Counterfactual literally means contrary to the facts. A counterfactual thought occurs when a person modifies a factual prior event and then assesses the consequences of that change. A person may imagine how an outcome could have turned out differently, if the antecedents that led to that event were different. For example, a person may reflect upon how a car accident could have turned out by imagining how some of the factors could have been different, for example, If only I hadn't been speeding.... These alternatives can be better or worse than the actual situation, and in turn give improved or more disastrous possible outcomes, If only I hadn't been speeding, my car wouldn't have been wrecked orIf I hadn't been wearing a seatbelt, I would have been killed.
Counterfactual thoughts have been shown to produce negative emotions, however they may also produce functional or beneficial effects. Ideas that create a more negative outcome are downward counterfactuals and those thoughts that create a more positive outcome are considered upward counterfactuals. These counterfactual thoughts, or thoughts of what could have happened, can affect people's emotions, such as causing them to experience regret, guilt, relief, or satisfaction. They can also affect how they view social situations, such as who deserves blame and responsibility.


The origin of counterfactual thinking has philosophical roots and can be traced back to early philosophers such as Aristotle and Plato who pondered the epistemological status of subjunctive suppositions and their nonexistent but feasible outcomes. In the seventeenth century, the German philosopher Leibniz, argued that there could be an infinite number of alternate worlds, so long as they were not in conflict with laws of logic. The well known philosopher Nicholas Rescher (as well as others) has written about the interrelationship between counterfactual reasoning and modal logic. The relationship between counterfactual reasoning based upon modal logic may also be exploited in literature or Victorian Studies, painting and poetry.  Ruth M. J. Byrne (2005) proposed that the mental representations and cognitive processes that underlie the imagination of alternatives to reality are similar to those that underlie rational thought, including reasoning from counterfactual conditionals.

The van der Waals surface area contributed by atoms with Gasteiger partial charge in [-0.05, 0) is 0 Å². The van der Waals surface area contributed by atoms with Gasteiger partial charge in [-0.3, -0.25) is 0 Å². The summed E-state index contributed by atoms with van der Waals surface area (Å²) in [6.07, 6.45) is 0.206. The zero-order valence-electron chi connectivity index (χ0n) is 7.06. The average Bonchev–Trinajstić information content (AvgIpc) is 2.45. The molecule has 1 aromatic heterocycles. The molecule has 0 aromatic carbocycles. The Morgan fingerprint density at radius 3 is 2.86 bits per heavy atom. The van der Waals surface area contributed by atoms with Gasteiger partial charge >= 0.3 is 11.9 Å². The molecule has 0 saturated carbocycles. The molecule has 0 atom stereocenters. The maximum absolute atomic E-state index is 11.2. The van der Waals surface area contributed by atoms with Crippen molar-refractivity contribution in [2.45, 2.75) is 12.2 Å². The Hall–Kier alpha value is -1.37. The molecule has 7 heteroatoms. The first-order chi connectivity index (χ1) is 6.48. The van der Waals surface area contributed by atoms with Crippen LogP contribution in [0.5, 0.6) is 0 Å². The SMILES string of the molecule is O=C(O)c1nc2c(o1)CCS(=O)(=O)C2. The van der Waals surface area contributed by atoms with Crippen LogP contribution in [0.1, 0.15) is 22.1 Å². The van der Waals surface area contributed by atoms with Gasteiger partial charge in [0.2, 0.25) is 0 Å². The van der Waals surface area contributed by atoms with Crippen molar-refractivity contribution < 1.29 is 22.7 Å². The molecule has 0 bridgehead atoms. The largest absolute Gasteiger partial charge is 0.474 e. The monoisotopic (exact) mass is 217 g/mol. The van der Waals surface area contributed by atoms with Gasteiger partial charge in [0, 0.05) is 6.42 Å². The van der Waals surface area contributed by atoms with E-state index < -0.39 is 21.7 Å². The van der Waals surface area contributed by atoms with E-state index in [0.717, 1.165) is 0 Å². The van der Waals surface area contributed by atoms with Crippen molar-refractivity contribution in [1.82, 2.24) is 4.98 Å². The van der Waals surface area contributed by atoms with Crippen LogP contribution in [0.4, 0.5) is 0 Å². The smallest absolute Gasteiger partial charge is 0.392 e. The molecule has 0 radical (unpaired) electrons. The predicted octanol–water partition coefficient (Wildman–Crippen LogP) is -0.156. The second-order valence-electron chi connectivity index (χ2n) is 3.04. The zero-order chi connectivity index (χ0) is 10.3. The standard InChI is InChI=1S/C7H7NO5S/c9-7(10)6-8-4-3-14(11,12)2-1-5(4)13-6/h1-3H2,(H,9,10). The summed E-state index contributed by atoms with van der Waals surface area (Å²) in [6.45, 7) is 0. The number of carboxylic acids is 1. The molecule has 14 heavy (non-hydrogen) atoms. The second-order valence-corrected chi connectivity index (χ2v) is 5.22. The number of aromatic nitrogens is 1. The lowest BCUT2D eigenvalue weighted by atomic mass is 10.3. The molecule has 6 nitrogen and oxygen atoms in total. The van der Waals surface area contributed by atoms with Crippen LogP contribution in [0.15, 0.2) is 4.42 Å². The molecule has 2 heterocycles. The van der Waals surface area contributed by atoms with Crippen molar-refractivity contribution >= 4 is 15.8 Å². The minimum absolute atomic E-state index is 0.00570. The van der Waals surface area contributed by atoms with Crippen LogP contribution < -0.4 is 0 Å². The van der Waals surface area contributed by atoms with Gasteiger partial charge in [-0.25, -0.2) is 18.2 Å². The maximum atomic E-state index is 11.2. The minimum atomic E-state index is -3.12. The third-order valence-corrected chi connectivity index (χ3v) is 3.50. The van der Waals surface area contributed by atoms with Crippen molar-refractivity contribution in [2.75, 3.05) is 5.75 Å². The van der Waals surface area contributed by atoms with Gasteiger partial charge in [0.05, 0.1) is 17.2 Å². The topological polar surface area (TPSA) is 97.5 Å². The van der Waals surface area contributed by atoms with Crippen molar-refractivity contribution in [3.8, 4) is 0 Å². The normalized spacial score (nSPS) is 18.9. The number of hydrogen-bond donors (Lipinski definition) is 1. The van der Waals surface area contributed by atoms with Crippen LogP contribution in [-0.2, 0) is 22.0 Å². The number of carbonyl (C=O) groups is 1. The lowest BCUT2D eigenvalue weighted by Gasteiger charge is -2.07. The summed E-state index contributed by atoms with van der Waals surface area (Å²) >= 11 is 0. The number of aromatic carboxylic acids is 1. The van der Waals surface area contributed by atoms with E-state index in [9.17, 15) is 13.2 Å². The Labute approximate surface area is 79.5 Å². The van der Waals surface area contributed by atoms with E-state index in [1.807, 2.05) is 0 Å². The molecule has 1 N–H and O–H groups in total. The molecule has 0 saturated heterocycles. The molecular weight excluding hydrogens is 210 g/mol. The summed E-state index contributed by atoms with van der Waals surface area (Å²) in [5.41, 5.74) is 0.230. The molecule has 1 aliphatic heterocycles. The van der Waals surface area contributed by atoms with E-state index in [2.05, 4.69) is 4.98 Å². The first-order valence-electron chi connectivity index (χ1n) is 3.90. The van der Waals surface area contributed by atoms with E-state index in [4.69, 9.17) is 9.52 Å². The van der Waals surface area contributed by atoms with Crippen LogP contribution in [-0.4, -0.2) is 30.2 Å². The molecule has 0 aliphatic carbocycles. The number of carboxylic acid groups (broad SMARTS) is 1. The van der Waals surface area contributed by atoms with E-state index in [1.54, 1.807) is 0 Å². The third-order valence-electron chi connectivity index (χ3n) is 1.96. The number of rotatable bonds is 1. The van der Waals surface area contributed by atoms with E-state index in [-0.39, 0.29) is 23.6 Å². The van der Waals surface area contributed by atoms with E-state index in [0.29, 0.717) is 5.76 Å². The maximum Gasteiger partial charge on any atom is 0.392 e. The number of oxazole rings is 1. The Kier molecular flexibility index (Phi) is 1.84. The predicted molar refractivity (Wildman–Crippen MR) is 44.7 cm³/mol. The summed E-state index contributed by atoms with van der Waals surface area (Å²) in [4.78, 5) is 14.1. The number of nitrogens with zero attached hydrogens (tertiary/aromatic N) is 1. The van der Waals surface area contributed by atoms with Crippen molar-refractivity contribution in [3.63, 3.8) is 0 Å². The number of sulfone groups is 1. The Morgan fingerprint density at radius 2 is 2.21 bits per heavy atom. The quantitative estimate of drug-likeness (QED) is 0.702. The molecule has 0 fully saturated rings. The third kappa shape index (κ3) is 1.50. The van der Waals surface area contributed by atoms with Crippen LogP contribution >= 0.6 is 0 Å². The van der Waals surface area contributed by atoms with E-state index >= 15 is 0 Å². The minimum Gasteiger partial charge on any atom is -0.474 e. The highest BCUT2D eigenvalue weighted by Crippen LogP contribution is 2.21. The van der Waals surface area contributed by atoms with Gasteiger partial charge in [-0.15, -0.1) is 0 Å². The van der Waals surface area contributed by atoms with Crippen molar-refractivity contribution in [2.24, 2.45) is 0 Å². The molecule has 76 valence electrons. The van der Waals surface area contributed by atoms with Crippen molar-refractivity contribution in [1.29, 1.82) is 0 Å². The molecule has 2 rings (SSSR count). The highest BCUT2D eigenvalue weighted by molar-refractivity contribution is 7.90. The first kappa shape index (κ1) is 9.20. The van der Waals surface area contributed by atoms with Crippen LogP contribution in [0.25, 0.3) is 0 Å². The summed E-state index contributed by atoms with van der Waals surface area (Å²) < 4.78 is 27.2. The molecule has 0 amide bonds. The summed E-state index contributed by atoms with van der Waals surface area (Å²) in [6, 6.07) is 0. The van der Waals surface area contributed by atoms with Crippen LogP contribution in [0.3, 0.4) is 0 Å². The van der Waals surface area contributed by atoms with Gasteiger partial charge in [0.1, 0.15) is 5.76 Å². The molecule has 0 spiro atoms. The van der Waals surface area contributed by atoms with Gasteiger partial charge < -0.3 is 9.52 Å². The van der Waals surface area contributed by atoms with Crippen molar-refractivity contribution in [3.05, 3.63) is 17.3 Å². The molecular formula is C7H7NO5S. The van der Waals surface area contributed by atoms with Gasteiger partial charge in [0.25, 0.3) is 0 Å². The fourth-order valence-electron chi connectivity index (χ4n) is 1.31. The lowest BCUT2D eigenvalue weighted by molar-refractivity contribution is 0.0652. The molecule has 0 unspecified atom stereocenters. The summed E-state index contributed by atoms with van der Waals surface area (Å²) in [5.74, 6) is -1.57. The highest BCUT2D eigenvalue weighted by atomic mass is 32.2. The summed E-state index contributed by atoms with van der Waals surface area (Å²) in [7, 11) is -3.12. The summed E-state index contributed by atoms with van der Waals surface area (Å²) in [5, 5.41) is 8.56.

More recently, counterfactual thinking has gained interest from a psychological perspective.   Cognitive scientists have examined the mental representations and cognitive processes that underlie the creation of counterfactuals. Daniel Kahneman and Amos Tversky (1982) pioneered the study of counterfactual thought, showing that people tend to think 'if only' more often about exceptional events than about normal events. Many related tendencies have since been examined, e.g., whether the event is an action or inaction, whether it is controllable, its place in the temporal order of events, or its causal relation to other events. Social psychologists have studied cognitive functioning and counterfactuals in a larger, social context.
Early research on counterfactual thinking took the perspective that these kinds of thoughts were indicative of poor coping skills, psychological error or bias, and generally dysfunctional in nature. As research developed, a new wave of insight beginning in the 1990s began taking a functional perspective, believing that counterfactual thinking served as a largely beneficial behavioral regulator. Although negative affect and biases arise, the overall benefit is positive for human behavior.